Performance concept with Isabelle Sully. Concept and editing in collaboration with Leon Filter. Graphic layout by Yin Yin Wong (Publication Studio, Rotterdam).
With Valentina Curandi and Isabelle Sully as the Questioning Party, and Tirza Kater and Tim Mathijsen as the Respondent one.
The video records the first encounter held in space between the parties of artists and space runners/curators involved in the show “Two In A Coffin”. It presents the complete timeline of the encounter and offers four views from each of its participants, rendered simultaneously by a technique of screen splitting. The work inquires the relation between artists’ demands, working space’s limitations and space runners’ responses by literalizing it in the form of a meeting conducted through a questionnaire, the dramaturgy of which reflects on the advancement of demands for working conditions.
The use of questions is redirected to generate an interplay of truth’s approximation, secrecy defence, diplomatic politeness, and insinuation of works – advance the artists’ demands for
The form of a Health and Safety audit is used to inquiry Marwan’s state-of-the-art, a terminology usually referring to ‘the level of development of a device, procedure, process, technique, reached at any time usually as a result of modern methods’ (Wikipedia).In this case, the term addresses the material conditions of the space and addresses also the affective dimension of its project – the relation with its two artists organisers, runners, directors and curators. The Respondent party is presented with questions about the safety measures in place; the feelings of security around and in the space; the working – spatial and relational – conditions.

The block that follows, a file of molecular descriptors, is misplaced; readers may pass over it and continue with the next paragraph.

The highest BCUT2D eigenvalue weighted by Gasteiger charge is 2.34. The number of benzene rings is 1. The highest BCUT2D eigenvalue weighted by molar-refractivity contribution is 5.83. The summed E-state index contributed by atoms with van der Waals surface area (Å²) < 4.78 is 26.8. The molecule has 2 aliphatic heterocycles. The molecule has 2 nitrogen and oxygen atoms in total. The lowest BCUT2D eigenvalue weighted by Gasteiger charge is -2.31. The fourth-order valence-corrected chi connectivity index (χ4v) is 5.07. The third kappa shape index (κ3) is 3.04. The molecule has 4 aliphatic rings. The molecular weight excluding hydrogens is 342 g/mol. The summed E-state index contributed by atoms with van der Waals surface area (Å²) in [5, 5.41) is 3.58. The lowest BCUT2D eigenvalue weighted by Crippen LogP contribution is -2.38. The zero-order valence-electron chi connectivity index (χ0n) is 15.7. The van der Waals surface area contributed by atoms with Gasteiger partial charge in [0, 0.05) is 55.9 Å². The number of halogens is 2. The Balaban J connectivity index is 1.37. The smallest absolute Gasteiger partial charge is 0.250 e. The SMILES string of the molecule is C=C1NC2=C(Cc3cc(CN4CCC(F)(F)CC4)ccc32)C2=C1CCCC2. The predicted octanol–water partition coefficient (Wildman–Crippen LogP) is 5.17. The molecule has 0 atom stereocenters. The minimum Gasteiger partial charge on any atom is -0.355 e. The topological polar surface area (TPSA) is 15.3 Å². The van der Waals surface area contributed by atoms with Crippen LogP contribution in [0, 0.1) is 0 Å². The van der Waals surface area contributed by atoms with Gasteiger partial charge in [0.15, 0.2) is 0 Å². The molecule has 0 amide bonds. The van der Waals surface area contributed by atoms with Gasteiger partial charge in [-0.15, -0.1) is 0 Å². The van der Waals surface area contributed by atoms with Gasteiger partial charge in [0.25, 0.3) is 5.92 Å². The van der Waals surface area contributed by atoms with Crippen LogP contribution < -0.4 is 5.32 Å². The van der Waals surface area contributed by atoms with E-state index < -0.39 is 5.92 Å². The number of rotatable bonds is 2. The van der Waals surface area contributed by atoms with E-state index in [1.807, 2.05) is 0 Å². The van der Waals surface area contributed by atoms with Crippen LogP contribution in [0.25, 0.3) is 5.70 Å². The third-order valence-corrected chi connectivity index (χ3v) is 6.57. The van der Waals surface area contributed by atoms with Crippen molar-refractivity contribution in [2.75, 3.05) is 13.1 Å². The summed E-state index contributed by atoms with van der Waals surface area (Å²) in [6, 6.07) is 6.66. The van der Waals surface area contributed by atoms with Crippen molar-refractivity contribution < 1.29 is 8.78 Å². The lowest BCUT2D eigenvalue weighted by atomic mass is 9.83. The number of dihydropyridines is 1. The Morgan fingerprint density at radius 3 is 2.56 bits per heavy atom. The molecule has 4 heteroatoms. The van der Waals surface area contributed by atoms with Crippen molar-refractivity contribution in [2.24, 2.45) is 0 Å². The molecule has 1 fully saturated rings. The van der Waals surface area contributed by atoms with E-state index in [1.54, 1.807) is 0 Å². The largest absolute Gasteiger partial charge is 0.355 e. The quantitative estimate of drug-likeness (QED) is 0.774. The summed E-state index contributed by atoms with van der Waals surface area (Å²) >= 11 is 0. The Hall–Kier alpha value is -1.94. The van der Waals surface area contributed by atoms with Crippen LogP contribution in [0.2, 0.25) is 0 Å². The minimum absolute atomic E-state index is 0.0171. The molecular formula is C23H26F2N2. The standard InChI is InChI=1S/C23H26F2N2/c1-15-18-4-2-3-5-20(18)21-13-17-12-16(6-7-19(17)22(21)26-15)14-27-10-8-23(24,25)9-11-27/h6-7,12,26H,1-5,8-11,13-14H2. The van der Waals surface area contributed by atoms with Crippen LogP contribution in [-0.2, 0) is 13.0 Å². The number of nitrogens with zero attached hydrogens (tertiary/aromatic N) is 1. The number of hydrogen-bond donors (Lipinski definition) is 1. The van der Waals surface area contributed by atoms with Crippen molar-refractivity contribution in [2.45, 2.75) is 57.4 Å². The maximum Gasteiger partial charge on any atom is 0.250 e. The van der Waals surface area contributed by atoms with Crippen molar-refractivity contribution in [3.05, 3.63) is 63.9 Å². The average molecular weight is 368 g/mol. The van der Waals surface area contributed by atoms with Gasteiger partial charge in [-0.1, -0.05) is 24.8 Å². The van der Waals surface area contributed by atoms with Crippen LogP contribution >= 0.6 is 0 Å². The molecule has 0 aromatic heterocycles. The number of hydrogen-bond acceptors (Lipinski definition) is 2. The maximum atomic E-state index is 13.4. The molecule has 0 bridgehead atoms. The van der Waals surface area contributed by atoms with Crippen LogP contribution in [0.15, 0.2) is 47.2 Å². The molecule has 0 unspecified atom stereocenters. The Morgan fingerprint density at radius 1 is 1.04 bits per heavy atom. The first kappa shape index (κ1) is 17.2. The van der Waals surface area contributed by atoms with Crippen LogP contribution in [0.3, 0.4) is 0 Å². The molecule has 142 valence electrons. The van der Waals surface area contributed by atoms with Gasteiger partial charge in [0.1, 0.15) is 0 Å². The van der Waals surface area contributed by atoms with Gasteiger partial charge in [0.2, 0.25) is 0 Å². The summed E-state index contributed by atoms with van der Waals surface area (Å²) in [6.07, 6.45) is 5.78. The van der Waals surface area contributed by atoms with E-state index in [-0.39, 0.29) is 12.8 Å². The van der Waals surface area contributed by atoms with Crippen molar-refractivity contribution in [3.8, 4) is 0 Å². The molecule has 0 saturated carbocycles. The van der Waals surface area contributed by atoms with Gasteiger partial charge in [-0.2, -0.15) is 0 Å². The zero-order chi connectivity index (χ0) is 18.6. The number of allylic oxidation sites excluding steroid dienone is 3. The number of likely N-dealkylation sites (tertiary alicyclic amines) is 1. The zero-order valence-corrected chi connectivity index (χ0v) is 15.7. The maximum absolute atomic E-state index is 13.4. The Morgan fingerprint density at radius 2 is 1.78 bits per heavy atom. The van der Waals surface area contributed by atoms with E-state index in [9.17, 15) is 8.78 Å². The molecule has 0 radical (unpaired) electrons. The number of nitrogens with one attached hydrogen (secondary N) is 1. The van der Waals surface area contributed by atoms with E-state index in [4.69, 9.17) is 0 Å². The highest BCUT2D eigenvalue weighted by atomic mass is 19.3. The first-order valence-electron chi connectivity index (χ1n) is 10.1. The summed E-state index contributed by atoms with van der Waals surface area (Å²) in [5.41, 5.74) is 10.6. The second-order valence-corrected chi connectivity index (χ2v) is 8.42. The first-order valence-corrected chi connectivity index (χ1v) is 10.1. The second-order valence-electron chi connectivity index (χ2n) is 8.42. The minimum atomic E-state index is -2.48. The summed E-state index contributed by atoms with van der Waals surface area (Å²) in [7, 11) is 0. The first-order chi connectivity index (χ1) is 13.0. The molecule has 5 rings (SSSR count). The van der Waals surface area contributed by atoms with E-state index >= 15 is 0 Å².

The adoption of the audit emulates formal bureaucratic processes, and the video presents the tensions in the negotiations occurring within the Respondent party when deciding on an optional answer for every question. At times, the serious and formal tone in the audit fades away with the impossibility of applying some of the health and safety language to the conditions in which an artist space runs, generating hilarious moments among the parties.
The questions generate an interplay of truth’s approximation, secrecy defence, diplomatic politeness, and insinuation of works. The more the audit proceeds, the more the questions enter a realm of possible actions that could be projected into, and taking place during, the exhibition. Some of the optionable answers incubate proposals for future works in the space but are still presented as risky scenarios to which react (such as Viability Test). A score is embedded in each question’s result that activate the Questioning party, demanding the artists to negotiate their position too, and to perform an action, a task or a gesture that intervenes, either materially or symbolically, in the prospect situation given by the question. This moment is reinforced in the video with the use of graphic layouts creating the suspense and detachment necessary to enter sudden and at times absurd performative moments for the audience of the Respondent party and the future one of the show ‘Two In A Coffin’.
Drawing on forms of imitation, emulation and crediting, Measures for Marwan states a technical and conceptual debt, towards its source of inspiration in the artistic practice of one of Marwan’s directors. In How to Grasp Our Time (Tirza Kater, 2016), the conversation between Kater and her elderly father is facilitated and witnessed through the recording of head-mounted Go-pro cameras worn by the two. A clip from Katers’ video work opens Measures for Marwan stating that it’s not in the questions that one is finding answers, but the latter are already situated by the artist initiator of the conversation in the setting and its means for depiction.